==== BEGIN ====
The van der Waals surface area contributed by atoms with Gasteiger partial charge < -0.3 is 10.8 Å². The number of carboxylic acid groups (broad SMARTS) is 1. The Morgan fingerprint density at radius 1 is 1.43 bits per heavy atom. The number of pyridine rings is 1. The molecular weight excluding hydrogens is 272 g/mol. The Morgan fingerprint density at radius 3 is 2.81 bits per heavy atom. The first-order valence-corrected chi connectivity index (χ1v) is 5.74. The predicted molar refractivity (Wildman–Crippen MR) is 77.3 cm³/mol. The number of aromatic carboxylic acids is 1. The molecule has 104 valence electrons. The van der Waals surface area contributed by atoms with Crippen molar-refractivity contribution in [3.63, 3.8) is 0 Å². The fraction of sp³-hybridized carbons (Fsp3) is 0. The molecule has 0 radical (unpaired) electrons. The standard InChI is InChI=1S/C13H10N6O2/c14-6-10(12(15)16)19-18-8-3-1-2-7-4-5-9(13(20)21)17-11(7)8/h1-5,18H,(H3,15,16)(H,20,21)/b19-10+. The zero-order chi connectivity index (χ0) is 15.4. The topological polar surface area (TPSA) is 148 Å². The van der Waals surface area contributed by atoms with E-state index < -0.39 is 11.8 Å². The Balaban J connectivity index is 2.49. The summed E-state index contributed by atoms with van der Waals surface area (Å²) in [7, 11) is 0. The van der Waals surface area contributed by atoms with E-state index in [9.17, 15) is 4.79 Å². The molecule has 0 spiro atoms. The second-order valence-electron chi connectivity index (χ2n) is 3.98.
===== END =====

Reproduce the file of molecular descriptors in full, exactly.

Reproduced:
The van der Waals surface area contributed by atoms with Gasteiger partial charge < -0.3 is 10.8 Å². The number of carboxylic acid groups (broad SMARTS) is 1. The Morgan fingerprint density at radius 1 is 1.43 bits per heavy atom. The number of pyridine rings is 1. The molecular weight excluding hydrogens is 272 g/mol. The Morgan fingerprint density at radius 3 is 2.81 bits per heavy atom. The first-order valence-corrected chi connectivity index (χ1v) is 5.74. The predicted molar refractivity (Wildman–Crippen MR) is 77.3 cm³/mol. The number of aromatic carboxylic acids is 1. The molecule has 104 valence electrons. The van der Waals surface area contributed by atoms with Crippen molar-refractivity contribution in [3.63, 3.8) is 0 Å². The fraction of sp³-hybridized carbons (Fsp3) is 0. The molecule has 0 radical (unpaired) electrons. The standard InChI is InChI=1S/C13H10N6O2/c14-6-10(12(15)16)19-18-8-3-1-2-7-4-5-9(13(20)21)17-11(7)8/h1-5,18H,(H3,15,16)(H,20,21)/b19-10+. The zero-order chi connectivity index (χ0) is 15.4. The topological polar surface area (TPSA) is 148 Å². The van der Waals surface area contributed by atoms with E-state index < -0.39 is 11.8 Å². The Balaban J connectivity index is 2.49. The summed E-state index contributed by atoms with van der Waals surface area (Å²) in [7, 11) is 0. The van der Waals surface area contributed by atoms with E-state index in [9.17, 15) is 4.79 Å². The molecule has 0 spiro atoms. The second-order valence-electron chi connectivity index (χ2n) is 3.98.